Growing Through OCD’s Storm

Scrupulosity Video Post

Jaimie Eckert

Published on Aug 17, 2023; Updated on Jan 25, 2024

Today’s guest post is from Dawn Jones, a 64-year-old mother of three, grandmother of four, and wife of one (and says that after almost 44 years, one is enough)!  She lives with her husband, Bob, and their dog, Buckley, in Missouri. She’s been a follower of Jesus since childhood and enjoys writing, reading, and cycling (yes, including padded spandex).  She likes drinking strong black tea out of a bone china tea cup and thinks stylish footwear means new Converse tennis shoes.  Dawn and Bob play guitar for their church worship team, but she has also played percussion, banjo, and the occasional Australian didgeridoo, (the last with limited success but much hilarity).  As one of the members of our recovery community, we are so grateful to hear a few words from her heart about her growth through OCD’s storm.


It hailed last night.  Mother Nature decided to unleash a little pent up anxiety by sending marble-sized balls of hard-packed ice along with the much needed rain. 

Now, I readily acknowledge that any area has its own geological challenges from time to time.  One of our daughters lives in southern Cal; their seasons consist of summer, fire, summer, fire, and more summer punctuated by an occasional earthquake.  Our other two daughters live in the snow-zone, one in upstate New York, and the other across the pond in Sweden—snow shovels are more relevant than air-conditioning.

At this writing here in the Midwest, (AKA, the “Fly-over Zone”), we are currently in tornado season.  My husband, Bob, and I live in what is affectionately referred to as Tornado Alley and it is rumored that the National Weather Service in Kansas City is referred to as “the keepers of the gateway to hell.” Oklahoma alone claims the dubious honor of hosting the highest number of twisters on the entire planet.  Rodgers and Hammerstein had it right when they penned the words, “where the wind comes sweeping down the plain.”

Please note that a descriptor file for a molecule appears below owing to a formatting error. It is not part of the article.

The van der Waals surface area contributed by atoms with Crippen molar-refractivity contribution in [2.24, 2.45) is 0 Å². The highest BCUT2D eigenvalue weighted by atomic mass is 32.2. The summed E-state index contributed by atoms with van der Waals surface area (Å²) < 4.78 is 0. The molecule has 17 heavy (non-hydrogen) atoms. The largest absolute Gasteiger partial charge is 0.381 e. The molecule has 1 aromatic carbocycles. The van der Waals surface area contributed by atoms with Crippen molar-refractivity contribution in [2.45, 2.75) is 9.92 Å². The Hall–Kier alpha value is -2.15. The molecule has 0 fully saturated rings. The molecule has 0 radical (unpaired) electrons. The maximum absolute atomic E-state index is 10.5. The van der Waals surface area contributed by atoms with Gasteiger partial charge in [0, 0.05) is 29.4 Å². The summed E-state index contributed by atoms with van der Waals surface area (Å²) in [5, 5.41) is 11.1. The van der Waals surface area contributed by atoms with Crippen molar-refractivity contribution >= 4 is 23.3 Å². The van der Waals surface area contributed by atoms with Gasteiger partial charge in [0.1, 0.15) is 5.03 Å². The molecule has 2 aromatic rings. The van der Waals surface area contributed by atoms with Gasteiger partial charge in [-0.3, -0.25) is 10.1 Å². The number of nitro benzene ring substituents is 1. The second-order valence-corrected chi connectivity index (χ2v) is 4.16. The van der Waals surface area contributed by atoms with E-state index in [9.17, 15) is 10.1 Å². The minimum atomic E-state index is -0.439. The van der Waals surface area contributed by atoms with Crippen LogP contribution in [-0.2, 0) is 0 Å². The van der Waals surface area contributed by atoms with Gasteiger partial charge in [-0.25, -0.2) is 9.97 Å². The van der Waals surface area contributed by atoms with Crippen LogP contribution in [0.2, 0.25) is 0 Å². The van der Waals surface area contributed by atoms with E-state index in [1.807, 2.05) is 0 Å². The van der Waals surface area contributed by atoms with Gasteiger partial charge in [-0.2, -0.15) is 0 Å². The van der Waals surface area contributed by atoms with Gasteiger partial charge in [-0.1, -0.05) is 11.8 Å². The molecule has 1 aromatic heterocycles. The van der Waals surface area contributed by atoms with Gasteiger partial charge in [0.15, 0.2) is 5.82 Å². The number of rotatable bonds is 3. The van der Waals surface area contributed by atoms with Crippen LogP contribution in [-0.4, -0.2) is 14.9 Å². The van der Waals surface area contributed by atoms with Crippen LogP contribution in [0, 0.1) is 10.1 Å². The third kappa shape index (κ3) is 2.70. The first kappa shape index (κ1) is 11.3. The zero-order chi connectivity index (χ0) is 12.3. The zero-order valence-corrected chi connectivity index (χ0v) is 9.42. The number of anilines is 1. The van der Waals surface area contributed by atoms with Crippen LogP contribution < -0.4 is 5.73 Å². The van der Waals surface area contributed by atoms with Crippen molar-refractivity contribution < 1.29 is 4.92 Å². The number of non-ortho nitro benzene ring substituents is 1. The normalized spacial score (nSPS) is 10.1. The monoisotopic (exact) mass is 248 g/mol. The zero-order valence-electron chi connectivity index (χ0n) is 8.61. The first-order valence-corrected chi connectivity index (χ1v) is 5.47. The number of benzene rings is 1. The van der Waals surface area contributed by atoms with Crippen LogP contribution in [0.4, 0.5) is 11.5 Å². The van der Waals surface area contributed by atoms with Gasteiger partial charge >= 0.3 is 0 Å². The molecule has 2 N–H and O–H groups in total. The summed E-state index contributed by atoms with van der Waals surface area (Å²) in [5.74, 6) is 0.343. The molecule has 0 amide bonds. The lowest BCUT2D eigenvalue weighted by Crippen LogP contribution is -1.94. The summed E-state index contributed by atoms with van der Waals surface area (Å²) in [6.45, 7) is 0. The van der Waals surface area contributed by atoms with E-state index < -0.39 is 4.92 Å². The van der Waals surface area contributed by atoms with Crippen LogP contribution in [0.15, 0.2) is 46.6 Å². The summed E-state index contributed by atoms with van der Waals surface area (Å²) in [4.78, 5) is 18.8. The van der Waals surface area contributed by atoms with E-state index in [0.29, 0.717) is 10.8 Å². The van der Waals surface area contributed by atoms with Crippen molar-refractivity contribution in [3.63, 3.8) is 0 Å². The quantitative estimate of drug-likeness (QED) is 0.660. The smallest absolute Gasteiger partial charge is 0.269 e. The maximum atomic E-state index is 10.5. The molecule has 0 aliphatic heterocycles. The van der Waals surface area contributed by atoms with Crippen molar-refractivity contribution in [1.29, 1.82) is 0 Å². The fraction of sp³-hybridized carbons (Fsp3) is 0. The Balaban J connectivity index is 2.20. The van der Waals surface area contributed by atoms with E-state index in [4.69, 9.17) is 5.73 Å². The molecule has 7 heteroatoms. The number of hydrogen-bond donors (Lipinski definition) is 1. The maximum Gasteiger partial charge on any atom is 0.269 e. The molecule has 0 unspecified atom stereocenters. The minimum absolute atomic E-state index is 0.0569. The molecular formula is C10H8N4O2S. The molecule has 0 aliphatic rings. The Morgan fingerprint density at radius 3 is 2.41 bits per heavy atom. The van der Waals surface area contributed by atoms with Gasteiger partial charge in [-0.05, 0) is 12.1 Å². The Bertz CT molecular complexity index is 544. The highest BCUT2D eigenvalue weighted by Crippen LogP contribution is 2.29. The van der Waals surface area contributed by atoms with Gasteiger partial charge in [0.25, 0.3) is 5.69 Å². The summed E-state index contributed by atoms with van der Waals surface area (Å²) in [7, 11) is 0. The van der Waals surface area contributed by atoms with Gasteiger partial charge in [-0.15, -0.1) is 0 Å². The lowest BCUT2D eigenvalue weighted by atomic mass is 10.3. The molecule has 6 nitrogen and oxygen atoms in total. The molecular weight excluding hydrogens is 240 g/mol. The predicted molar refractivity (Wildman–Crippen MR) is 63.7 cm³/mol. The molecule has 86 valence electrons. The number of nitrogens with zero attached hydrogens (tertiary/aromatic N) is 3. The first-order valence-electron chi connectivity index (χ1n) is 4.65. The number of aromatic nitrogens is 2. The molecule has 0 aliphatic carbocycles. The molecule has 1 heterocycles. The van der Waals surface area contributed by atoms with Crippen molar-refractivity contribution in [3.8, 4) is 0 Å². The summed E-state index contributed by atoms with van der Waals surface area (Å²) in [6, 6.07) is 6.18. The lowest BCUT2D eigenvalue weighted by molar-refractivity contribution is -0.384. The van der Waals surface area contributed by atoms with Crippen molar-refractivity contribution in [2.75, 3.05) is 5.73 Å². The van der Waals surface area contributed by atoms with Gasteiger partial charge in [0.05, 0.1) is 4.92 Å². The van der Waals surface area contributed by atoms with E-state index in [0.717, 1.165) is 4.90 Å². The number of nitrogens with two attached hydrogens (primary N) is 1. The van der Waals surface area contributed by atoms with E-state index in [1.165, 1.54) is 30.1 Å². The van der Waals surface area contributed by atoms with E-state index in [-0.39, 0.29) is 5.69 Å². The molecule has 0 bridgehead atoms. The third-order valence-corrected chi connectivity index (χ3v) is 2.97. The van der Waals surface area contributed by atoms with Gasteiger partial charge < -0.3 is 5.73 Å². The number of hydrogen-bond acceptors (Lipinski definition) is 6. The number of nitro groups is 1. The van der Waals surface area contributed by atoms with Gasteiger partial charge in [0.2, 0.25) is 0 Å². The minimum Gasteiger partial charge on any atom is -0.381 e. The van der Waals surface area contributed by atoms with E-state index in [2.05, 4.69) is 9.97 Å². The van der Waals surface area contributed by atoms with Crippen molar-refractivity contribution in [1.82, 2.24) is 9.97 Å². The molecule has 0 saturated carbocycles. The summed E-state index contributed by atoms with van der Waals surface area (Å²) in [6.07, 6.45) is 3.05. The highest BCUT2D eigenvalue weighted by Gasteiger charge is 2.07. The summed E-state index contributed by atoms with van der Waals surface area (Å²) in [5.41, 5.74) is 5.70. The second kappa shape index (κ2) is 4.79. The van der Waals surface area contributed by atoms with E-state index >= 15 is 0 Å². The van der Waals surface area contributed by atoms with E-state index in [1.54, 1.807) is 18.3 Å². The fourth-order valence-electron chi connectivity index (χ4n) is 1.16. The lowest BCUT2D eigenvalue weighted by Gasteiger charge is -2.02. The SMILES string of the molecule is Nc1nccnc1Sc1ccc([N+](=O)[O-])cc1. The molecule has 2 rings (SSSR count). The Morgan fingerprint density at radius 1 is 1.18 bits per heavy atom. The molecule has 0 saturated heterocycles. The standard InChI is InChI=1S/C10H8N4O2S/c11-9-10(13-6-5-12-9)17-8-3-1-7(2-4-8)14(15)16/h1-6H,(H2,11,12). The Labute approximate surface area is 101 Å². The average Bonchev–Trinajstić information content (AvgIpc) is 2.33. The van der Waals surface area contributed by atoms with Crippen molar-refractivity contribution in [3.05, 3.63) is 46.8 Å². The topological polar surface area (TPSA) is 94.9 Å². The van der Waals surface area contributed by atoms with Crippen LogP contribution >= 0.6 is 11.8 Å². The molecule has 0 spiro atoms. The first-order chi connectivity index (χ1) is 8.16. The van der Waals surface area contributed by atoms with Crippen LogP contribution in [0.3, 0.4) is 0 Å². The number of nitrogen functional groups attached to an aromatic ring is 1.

OCD’s Storm: A Fitting Metaphor

Thankfully, no tornado last night, but this morning I surveyed the hail damage in my yard.  No lost tree limbs (this time), but plenty of shredded plants in my various garden spots.  Try as I might to make things look nice, gardening can be a challenge.  Interestingly, however, as ragged as some of my plants look, they are still alive.  In fact, all they know to do is to live and keep trying to live.  It’s the same with other participants in nature:  a spider’s web is destroyed frequently, and what do she do?  Weaves another.  Ever see a dog missing a leg?  It’s like they don’t even know it’s gone!

Come to think of it, choosing to give up is not an option in any of God’s creation except humankind.  Only people, made in the image of God, are given the sovereign choice to give up even when life is still in us.   And it is a choice.

Pressing through OCD's Storm

Paul puts it this way:

“…we are afflicted in every way, but not crushed; perplexed, but not despairing; persecuted, but not forsaken; struck down, but not destroyed…”